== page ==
Error 404--Not Found
From RFC 2068 Hypertext Transfer Protocol -- HTTP/1.1:
10.4.5 404 Not Found
The server has not found anything matching the Request-URI. No indication is given of whether the condition is temporary or permanent.
If the server does not wish to make this information available to the client, the status code 403 (Forbidden) can be used instead. The 410 (Gone) status code SHOULD be used if the server knows, through some internally configurable mechanism, that an old resource is permanently unavailable and has no forwarding address.
Remember Dan Geer-Dr. Dan Geer to you-who was fired from security firm @stake in late September for sounding off against Microsoft as a "national security threat" in the report "CyberSecurity: The Cost of Monopoly"? (If not, check out the 9/29/03 Security Notes column). Well, Geer is back in action as the chief scientist for Verdasys, a security start-up that makes a product called Digital Guardian. And he vows to continue to be as outspoken as he has been in the past, come hell or high water.
Geer's previous employer, @stake, has declined to discuss the particulars about how Geer suddenly departed his post as chief technical officer the very week the Microsoft-bashing report he authored appeared under the sponsorship of the Computer and Communications Industry Association.
Whether you agree with the conclusions of that report or not, it can certainly be counted as one of the better-argued essays on the dangers of software monoculture and the possibility of security becoming the means for vendor product lock-in. However, @stake, which counts Microsoft as a client customer, apparently didn't find it amusing. Geer "went missing" from his job the week the report was published, with @stake only willing to say it was all a private personnel matter.
Of course, nothing like this stays private for too long, and word got out from some of Geer's pals that he had been axed at @stake. Geer, who started his new job as Veradys' chief scientist last week, had this to say about the Microsoft-as-monoculture episode: "I was fired for saying the emperor is naked."
Geer, the main author of the report that had six other contributors, acknowledges he didn't exactly brief @stake on what he was going to say about Microsoft. He went straight to CCIA, which has long sought to have Microsoft brought to heel under anti-trust laws, to back it as a major trade organization with a megaphone to reach the press.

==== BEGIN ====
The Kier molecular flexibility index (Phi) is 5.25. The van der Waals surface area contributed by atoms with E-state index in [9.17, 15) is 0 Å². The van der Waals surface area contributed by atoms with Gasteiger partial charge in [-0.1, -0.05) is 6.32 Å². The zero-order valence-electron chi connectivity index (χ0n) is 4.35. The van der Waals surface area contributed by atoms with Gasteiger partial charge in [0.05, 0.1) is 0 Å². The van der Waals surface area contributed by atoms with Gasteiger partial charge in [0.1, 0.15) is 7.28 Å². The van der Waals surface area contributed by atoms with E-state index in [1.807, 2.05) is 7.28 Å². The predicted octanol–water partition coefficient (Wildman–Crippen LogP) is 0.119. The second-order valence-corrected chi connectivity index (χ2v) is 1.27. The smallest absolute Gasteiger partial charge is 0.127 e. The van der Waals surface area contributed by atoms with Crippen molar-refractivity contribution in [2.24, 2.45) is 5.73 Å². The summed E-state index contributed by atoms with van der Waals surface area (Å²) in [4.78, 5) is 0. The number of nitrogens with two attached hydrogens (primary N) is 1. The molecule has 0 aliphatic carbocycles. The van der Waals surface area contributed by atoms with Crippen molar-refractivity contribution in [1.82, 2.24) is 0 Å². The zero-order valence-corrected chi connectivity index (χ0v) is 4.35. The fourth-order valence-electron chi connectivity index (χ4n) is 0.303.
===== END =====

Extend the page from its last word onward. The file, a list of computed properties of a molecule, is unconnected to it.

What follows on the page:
He added that it's ironic that "three weeks after I'm shot for saying the emperor has no clothes, the National Science Foundation awards Mike Reiter a multi-million NSF grant to study software monoculture."
(Mike Reiter is professor of electrical and computer engineering at Carnegie-Mellon and associate director of its CyLab to advance cybersecurity. "We are looking at computers the way a physician would look at genetically related patients, each susceptible to the same disorder," Reiter is quoted as saying in NSF's November 25 press release about the grant he and his colleagues were awarded. They are trying to find a way to keep computers that are basically the same from being infected by the same thing, like Code Red and Blaster worms. Sounds like a search for safe sex for computers, and we wish them well in their quixotic quest.)
Geer is still somewhat bitter about his experience with @stake, where he says his job was "to make @stake look bigger than it actually is. And I was successful at it." But now it's time to move on.
Besides assisting Waltham, Mass.-based Veradsys in developing its data-integrity products, Geer's official job description now says he'll have a role in "customer and market evangelism." So expect the outspoken and erudite Geer -- who cut his teeth at MIT's Project Athena where Kerberos and X Windows System were developed--to be seen at conferences and at customer locations pulling for Verdasys.
"The future is at the data layer," Geer says with his Veradsys hat on. Putting limits to file use -- what Veradysys has "nailed," says Geer -- is "the right place to be right now."
As a scientist, one idea Geer hopes to pursue is studying file use on a statistical basis for live times and transit patterns, perhaps to be able to detect anomalies. Geer earlier was on the Verdasys board of advisors, which also includes Bob Blakley, chief scientist for security and privacy at IBM Tivoli Software and Dennis Devlin, vice president and chief security officer at Thomson Corp. The privately funded company was started earlier this year by its CEO Seth Birnbaum.
But just because But Geer has a day job (though he'll still also be an "independent risk management consultant for Geer Risk Services") don't expect him to suddenly go soft. He says he frets just as much about the problems of open-source code as he does about Microsoft's more proprietary software.
"The most interesting question right now is the sanctity of the open-source code pool and attempts to subvert it," he says, by those that may want to insert Trojan horses or do other damage by breaking into Web sites. He said there needs to be a lot more work on that subject.
Whatever happens, don't expect this loose cannon of the Internet to go quietly into that dark night.
Dan is the Man!Posted by: bob on April 28, 2004 09:57 AM
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